Mankind has a long and checkered past with crows and ravens: They have been feared as symbols of death, because they're all black and scary, revered as creators of the world because, well, it was either them or the seagulls, and worshiped as trickster gods, because of their baffling intelligence. Intelligent enough, in fact, for us to start worrying ...
6They Can Remember Your Face
Next time you see a group of crows, look closely. Try to remember which one is which, and see if you can tell the difference between them the next time you pass. Odds are good that you can't; they're crows, which makes them all big black birds. On the other hand, every last one of them very likely remembers you as the weird human who kept staring at them. We know this, because researchers in Seattle performed an experiment with some crows around their college campus. They captured seven of the birds, tagged them, then let them go. And they did it all while wearing creepy skin masks, because it was funny:
OK, so the scientists weren't just playing out horror movie fantasies -- they were testing whether the crows could recognize human faces or not. It turns out they can. To a frightening degree: Whenever the scientists walked around campus with the masks on, the crows would "scold" and dive-bomb them... because along with the ability to recognize us as individuals, the researchers also learned that crows can hold a grudge. And pretty soon, it wasn't just the first seven crows reacting. Other birds, ones that hadn't even been captured in the first place, started dive-bombing the scientists as well.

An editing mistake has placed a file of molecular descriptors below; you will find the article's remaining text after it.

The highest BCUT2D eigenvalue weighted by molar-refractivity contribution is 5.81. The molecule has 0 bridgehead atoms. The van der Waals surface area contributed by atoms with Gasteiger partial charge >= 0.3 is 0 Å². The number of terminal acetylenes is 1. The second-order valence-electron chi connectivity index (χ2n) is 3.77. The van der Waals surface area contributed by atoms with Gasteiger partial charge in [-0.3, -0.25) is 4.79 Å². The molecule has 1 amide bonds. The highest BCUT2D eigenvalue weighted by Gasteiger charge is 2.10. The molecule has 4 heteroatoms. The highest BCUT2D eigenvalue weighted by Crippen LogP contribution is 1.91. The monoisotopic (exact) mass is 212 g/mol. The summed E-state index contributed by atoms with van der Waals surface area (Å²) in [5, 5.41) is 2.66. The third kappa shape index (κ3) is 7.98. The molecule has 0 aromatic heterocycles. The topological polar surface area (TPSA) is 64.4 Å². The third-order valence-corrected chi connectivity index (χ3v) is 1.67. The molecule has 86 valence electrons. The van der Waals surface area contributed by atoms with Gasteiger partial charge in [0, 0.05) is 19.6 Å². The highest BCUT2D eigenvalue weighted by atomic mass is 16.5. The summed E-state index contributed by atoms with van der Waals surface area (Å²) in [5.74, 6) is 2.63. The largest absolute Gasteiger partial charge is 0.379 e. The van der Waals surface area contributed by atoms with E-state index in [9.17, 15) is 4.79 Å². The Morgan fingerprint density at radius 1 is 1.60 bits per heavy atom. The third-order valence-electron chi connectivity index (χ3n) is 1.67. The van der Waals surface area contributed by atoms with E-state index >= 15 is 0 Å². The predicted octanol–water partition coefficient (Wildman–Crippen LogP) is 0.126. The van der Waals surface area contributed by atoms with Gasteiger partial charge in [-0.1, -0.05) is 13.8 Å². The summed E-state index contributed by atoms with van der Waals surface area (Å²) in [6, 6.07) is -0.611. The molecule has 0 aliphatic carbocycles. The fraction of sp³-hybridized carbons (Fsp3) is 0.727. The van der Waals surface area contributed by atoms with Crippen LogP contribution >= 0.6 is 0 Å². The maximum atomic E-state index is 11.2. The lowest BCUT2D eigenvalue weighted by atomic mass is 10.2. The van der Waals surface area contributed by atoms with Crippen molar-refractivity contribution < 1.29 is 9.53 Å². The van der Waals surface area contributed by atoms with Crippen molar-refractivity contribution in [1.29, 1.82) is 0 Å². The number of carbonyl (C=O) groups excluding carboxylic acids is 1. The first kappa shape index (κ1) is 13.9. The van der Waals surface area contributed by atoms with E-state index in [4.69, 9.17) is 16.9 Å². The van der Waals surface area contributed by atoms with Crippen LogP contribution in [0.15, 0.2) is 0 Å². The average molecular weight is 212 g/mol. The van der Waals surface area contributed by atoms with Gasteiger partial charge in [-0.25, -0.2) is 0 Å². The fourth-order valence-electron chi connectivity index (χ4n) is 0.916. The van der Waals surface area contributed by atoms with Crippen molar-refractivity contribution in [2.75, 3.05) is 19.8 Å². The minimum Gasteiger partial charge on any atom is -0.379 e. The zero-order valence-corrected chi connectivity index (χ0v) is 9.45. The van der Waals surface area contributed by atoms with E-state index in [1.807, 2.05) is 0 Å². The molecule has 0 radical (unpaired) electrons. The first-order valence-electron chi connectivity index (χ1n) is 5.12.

In case you think they were just telling each other "get the guy with the mask," they weren't: The test was repeated with multiple people wearing multiple masks, and without fail, the crows left the masked men who hadn't messed with them alone, but went murder-crazy on the mask that had been worn while messing with them. Quick, in Point Break, which Presidential mask did Swayze wear? No idea? Don't worry, we're pretty sure Johnny Utah didn't know half the time, either. But the crows would have.
"Wow. It's an honor to meet you Mr. President."
Pretty soon, every single crow on the campus knew which masks meant trouble, and wanted the guys wearing them dead. When they didn't wear the masks, however, the crows left them alone, because even they can't see through disguises ... yet.
Oh, and also none of the scientists were ever seen again.
Researchers believe that the ability to recognize humans is an extension of the crows's ability to recognize each other, which helps them to warn one other about potential predators. This also means that if -- oh, let's stop kidding ourselves here -- when they rise up against us, the crows will remember who threw out those tasty bread crumbs and who thought it was funny to spray them with the hose (in all fairness, it was pretty funny, just maybe not "worth having my eyes pecked out" funny).